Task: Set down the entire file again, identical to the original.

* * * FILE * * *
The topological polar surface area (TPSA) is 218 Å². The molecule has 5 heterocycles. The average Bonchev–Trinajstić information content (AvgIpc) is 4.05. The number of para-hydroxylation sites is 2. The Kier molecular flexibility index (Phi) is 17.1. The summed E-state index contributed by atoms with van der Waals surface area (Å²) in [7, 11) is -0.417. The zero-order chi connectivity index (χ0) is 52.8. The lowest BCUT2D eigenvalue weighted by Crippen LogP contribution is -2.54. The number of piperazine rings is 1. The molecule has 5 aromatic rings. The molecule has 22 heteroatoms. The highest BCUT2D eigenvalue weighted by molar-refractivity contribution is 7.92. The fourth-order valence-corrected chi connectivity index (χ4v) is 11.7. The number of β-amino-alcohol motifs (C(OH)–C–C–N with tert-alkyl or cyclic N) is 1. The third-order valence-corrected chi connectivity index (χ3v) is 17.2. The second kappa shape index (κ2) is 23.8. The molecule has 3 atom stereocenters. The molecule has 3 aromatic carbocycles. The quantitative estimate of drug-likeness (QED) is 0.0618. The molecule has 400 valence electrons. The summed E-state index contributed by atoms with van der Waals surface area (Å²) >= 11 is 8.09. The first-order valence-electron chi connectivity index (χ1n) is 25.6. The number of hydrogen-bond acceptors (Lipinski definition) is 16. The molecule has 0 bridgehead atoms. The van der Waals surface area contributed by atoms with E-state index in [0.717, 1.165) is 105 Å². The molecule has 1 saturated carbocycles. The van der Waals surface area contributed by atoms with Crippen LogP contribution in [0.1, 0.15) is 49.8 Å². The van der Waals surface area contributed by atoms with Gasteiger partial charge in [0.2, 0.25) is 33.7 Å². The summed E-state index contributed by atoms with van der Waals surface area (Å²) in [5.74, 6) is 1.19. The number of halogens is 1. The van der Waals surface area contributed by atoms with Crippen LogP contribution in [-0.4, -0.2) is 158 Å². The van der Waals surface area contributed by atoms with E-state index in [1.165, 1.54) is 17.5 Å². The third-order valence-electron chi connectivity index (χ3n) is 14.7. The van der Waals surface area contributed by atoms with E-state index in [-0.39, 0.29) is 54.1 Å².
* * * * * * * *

The topological polar surface area (TPSA) is 218 Å². The molecule has 5 heterocycles. The average Bonchev–Trinajstić information content (AvgIpc) is 4.05. The number of para-hydroxylation sites is 2. The Kier molecular flexibility index (Phi) is 17.1. The summed E-state index contributed by atoms with van der Waals surface area (Å²) in [7, 11) is -0.417. The zero-order chi connectivity index (χ0) is 52.8. The lowest BCUT2D eigenvalue weighted by Crippen LogP contribution is -2.54. The number of piperazine rings is 1. The molecule has 5 aromatic rings. The molecule has 22 heteroatoms. The highest BCUT2D eigenvalue weighted by molar-refractivity contribution is 7.92. The fourth-order valence-corrected chi connectivity index (χ4v) is 11.7. The number of β-amino-alcohol motifs (C(OH)–C–C–N with tert-alkyl or cyclic N) is 1. The third-order valence-corrected chi connectivity index (χ3v) is 17.2. The second kappa shape index (κ2) is 23.8. The molecule has 3 atom stereocenters. The molecule has 3 aromatic carbocycles. The quantitative estimate of drug-likeness (QED) is 0.0618. The molecule has 400 valence electrons. The summed E-state index contributed by atoms with van der Waals surface area (Å²) >= 11 is 8.09. The first-order valence-electron chi connectivity index (χ1n) is 25.6. The number of hydrogen-bond acceptors (Lipinski definition) is 16. The molecule has 0 bridgehead atoms. The van der Waals surface area contributed by atoms with E-state index in [0.717, 1.165) is 105 Å². The molecule has 1 saturated carbocycles. The van der Waals surface area contributed by atoms with Crippen LogP contribution in [0.1, 0.15) is 49.8 Å². The van der Waals surface area contributed by atoms with Gasteiger partial charge in [0.2, 0.25) is 33.7 Å². The summed E-state index contributed by atoms with van der Waals surface area (Å²) in [5.74, 6) is 1.19. The number of halogens is 1. The van der Waals surface area contributed by atoms with Crippen LogP contribution in [-0.4, -0.2) is 158 Å². The van der Waals surface area contributed by atoms with E-state index in [1.165, 1.54) is 17.5 Å². The third-order valence-electron chi connectivity index (χ3n) is 14.7. The van der Waals surface area contributed by atoms with E-state index in [-0.39, 0.29) is 54.1 Å².